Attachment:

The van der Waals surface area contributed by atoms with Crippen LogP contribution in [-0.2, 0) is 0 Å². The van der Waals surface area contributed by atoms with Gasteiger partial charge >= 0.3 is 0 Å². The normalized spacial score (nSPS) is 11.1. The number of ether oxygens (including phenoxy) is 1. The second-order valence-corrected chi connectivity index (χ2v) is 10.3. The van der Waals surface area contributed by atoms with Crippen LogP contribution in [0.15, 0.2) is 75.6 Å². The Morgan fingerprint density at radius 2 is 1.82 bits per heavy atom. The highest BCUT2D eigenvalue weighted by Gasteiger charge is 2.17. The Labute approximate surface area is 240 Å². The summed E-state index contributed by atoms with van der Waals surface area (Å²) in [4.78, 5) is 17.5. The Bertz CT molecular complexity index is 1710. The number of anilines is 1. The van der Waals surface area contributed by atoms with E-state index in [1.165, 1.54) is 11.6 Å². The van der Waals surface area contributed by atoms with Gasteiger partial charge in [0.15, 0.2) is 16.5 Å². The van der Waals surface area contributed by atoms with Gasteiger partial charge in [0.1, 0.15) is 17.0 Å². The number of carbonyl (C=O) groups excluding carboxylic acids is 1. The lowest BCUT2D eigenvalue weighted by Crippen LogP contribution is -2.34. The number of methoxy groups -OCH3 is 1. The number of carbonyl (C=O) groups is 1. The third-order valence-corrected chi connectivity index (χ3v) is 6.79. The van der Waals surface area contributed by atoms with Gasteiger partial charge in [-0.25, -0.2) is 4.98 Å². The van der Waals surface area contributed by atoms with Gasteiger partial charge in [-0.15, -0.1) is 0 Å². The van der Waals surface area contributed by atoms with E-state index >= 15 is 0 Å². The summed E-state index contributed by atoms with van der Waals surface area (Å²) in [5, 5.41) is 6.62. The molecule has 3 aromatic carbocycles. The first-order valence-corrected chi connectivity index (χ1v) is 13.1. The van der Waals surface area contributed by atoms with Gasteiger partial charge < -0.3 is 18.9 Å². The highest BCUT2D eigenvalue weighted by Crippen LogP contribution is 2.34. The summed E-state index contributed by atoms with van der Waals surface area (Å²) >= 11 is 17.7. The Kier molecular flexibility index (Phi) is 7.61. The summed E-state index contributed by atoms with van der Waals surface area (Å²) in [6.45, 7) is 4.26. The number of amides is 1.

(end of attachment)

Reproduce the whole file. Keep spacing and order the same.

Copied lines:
The van der Waals surface area contributed by atoms with Crippen LogP contribution in [-0.2, 0) is 0 Å². The van der Waals surface area contributed by atoms with Gasteiger partial charge >= 0.3 is 0 Å². The normalized spacial score (nSPS) is 11.1. The number of ether oxygens (including phenoxy) is 1. The second-order valence-corrected chi connectivity index (χ2v) is 10.3. The van der Waals surface area contributed by atoms with Crippen LogP contribution in [0.15, 0.2) is 75.6 Å². The Morgan fingerprint density at radius 2 is 1.82 bits per heavy atom. The highest BCUT2D eigenvalue weighted by Gasteiger charge is 2.17. The Labute approximate surface area is 240 Å². The summed E-state index contributed by atoms with van der Waals surface area (Å²) in [4.78, 5) is 17.5. The Bertz CT molecular complexity index is 1710. The number of anilines is 1. The van der Waals surface area contributed by atoms with E-state index in [1.165, 1.54) is 11.6 Å². The van der Waals surface area contributed by atoms with Gasteiger partial charge in [0.15, 0.2) is 16.5 Å². The van der Waals surface area contributed by atoms with Gasteiger partial charge in [0.1, 0.15) is 17.0 Å². The number of carbonyl (C=O) groups excluding carboxylic acids is 1. The lowest BCUT2D eigenvalue weighted by Crippen LogP contribution is -2.34. The number of methoxy groups -OCH3 is 1. The number of carbonyl (C=O) groups is 1. The third-order valence-corrected chi connectivity index (χ3v) is 6.79. The van der Waals surface area contributed by atoms with Gasteiger partial charge in [-0.25, -0.2) is 4.98 Å². The van der Waals surface area contributed by atoms with Gasteiger partial charge in [-0.15, -0.1) is 0 Å². The van der Waals surface area contributed by atoms with E-state index >= 15 is 0 Å². The summed E-state index contributed by atoms with van der Waals surface area (Å²) in [5, 5.41) is 6.62. The molecule has 3 aromatic carbocycles. The first-order valence-corrected chi connectivity index (χ1v) is 13.1. The van der Waals surface area contributed by atoms with Gasteiger partial charge < -0.3 is 18.9 Å². The highest BCUT2D eigenvalue weighted by Crippen LogP contribution is 2.34. The summed E-state index contributed by atoms with van der Waals surface area (Å²) >= 11 is 17.7. The Kier molecular flexibility index (Phi) is 7.61. The summed E-state index contributed by atoms with van der Waals surface area (Å²) in [6.45, 7) is 4.26. The number of amides is 1.